While most of my garden looks rather torn up at the moment (making lots of muscle heavy, time consuming changes that take me forever), there are some things worth noting. Although Christmas was indeed a white one, we’ve had a very mild and unusually dry winter. Alas, things they are a-blooming. Or, at the very least in bud…
Clematis cirrhosa ‘Wisley Cream’ is blooming in its pot, waiting for a permanent home.
Rosa ‘Étoile de Hollande’ never really stopped. Which, to me, is somewhat disconcerting…
Helleborus – probably ‘Jacob’ or one of his wintry white pals.
As I recall, I bought this Hellebore because of its fabulous marbled leaves, but now that I think about it, the color isn’t all that bad either.
My favorite out of the ones that are a little further along right now is this one, though. I just love those mottled markings. I wish I knew its name… Here, it’s planted in a big pot with a Holboellia coriacea, a ‘Gilt Edge Eleagnus, and droopy Carex trifida ‘Rekohu Sunrise’. This pot is the perfect example of my cramscaping tendencies… sigh.
Schizostylis ‘Oregon Sunset’ just won’t quit. What a great bulb!
Trusty old Camellia sanguinea’ Yuletide’ has been at it for a while, and won’t stop for months. Let me know if you get tired of me posting pictures of it – it feels a little repetitive to me – but this is SUCH a garden work horse. And it does this in rather deep shade. Pretty amazing, if you ask me…
Mahonia ‘Charity’ has been at it for a while, and is starting to wind down.
Abutilon ‘Jerry’s Red Wax’ has apparently grown in confidence after surviving our last winter outside, and is still putting out sporadic blooms. I’s so glad he didn’t die!
Eryngium proteiflorum put out a surprise bloom last month. It’s still there. I need to find this one a spot where it can shine, and expand to its heart’s content! Love all that silver!
Budding Euphorbia rigida planted with ornamental cabbage in a pot out front.
Here is another Euphorbia rigida that has had quite different growing conditions. It’s interesting how it affects both color and bud size.
Edgeworthia papyrifera or Chinese Rice Paper Bush in full, fuzzy anticipation. Soon, the entire shrub will be covered in marvelously fragrant yellow blooms.
A Sarcococca confusa perfumes the front entry this time of year. The vanilla-like fragrance wafts over to our delighted neighbors, who were mystified as to where it was coming from. The flowers are rather small, but ever so mighty. Black berries follow, and it is evergreen and tough as nails. Mine is underneath the giant magnolia in deep, dark, dry shade and performs like a champ, year after year.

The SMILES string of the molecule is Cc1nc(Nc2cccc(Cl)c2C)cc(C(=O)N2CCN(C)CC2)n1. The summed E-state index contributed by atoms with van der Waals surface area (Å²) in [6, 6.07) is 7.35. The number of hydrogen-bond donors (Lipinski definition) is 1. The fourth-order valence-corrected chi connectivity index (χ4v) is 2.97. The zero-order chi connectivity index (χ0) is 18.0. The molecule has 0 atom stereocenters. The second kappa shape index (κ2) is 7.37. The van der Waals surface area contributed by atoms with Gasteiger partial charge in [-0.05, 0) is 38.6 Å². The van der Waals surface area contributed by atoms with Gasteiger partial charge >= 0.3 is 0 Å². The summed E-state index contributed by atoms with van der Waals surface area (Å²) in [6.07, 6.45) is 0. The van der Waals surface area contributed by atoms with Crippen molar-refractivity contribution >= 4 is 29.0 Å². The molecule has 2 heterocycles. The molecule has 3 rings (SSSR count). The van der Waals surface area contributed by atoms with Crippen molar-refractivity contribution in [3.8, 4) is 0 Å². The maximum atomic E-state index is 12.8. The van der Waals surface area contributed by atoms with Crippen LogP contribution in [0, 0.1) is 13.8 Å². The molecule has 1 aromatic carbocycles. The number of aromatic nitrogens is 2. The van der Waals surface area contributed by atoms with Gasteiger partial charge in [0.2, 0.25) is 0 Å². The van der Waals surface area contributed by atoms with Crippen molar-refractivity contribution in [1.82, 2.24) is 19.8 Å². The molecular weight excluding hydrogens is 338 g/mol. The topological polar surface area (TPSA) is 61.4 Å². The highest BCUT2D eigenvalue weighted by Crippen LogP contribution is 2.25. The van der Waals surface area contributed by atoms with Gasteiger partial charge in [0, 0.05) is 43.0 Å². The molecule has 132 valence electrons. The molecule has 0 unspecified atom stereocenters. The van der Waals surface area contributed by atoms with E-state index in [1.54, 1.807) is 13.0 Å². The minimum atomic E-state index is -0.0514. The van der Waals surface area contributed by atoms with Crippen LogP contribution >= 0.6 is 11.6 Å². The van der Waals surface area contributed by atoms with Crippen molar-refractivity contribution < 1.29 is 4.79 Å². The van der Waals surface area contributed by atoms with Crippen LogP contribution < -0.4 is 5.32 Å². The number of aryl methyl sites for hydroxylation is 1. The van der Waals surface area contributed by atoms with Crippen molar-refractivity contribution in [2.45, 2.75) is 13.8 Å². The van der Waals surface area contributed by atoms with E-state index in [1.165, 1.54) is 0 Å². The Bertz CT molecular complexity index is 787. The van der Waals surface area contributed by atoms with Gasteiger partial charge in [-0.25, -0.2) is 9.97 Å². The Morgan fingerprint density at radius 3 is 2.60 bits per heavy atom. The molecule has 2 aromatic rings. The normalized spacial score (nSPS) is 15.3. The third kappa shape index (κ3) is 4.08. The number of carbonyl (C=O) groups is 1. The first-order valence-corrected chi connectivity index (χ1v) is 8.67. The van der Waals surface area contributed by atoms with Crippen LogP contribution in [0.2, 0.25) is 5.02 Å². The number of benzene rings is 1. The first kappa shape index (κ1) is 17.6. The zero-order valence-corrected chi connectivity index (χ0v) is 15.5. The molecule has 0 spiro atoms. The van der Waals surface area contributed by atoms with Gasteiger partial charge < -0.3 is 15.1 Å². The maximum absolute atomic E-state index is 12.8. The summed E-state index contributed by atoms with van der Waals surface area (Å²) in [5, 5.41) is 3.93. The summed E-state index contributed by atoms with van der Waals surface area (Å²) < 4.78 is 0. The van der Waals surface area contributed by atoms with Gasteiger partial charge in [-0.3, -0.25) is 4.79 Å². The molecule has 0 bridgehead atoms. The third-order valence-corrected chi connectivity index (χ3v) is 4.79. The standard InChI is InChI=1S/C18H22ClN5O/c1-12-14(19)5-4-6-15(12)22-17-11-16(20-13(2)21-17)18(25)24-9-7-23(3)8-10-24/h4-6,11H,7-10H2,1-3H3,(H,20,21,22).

When the Sarcococca is done, the Daphne will take over. This is a new one in my garden – D. ‘Mae-Jima’. It’s variegation is heavier than the D. atrovariegata, which has been holding court out front, perfuming the neighborhood, for over a decade. This one was planted in the backyard this fall. Hopefully it will establish itself as beautifully as the one in the front. Can’t have enough of that scent!
Remnants of autumn’s glory are the Fatsia seedheads. Love them for as long as they last.
In a month of two, this monstrously huge Clematis armandii ‘Appleblossom’ will be smothered in…. well, apple blossoms.
Had to zoom in so far that the picture is fuzzy, but hopefully you can see it. My Magnolia grandiflora hasn’t quite either. Most of what it currently sports, are those decorative cones, but there are buds braving the odds, all over.
Last but not least, blooming on the inside, is Billbergia nutans – Queens Tears. Such a treat!
Head over to Carol at May Dreams Gardens to see what is going on in her garden, and many others the world over. Right now the American Midwest is covered in snow, and suffering unusually debilitating subzero temperatures. Meanwhile, we have an unusually warm winter. I may have a lot going on in my garden by comparison, and although I superficially enjoy its bounty – frankly, it worries me. Here is to a 2018 where the US backtracks on its current idiocy in withdrawing from the Paris Accords, and publicly and officially proclaiming that climate change is a hoax. It’s not. I, and most other sentient Americans (wherever in this expansive country they happen to be) just need to peek outside to see that it’s very real, and happening right now.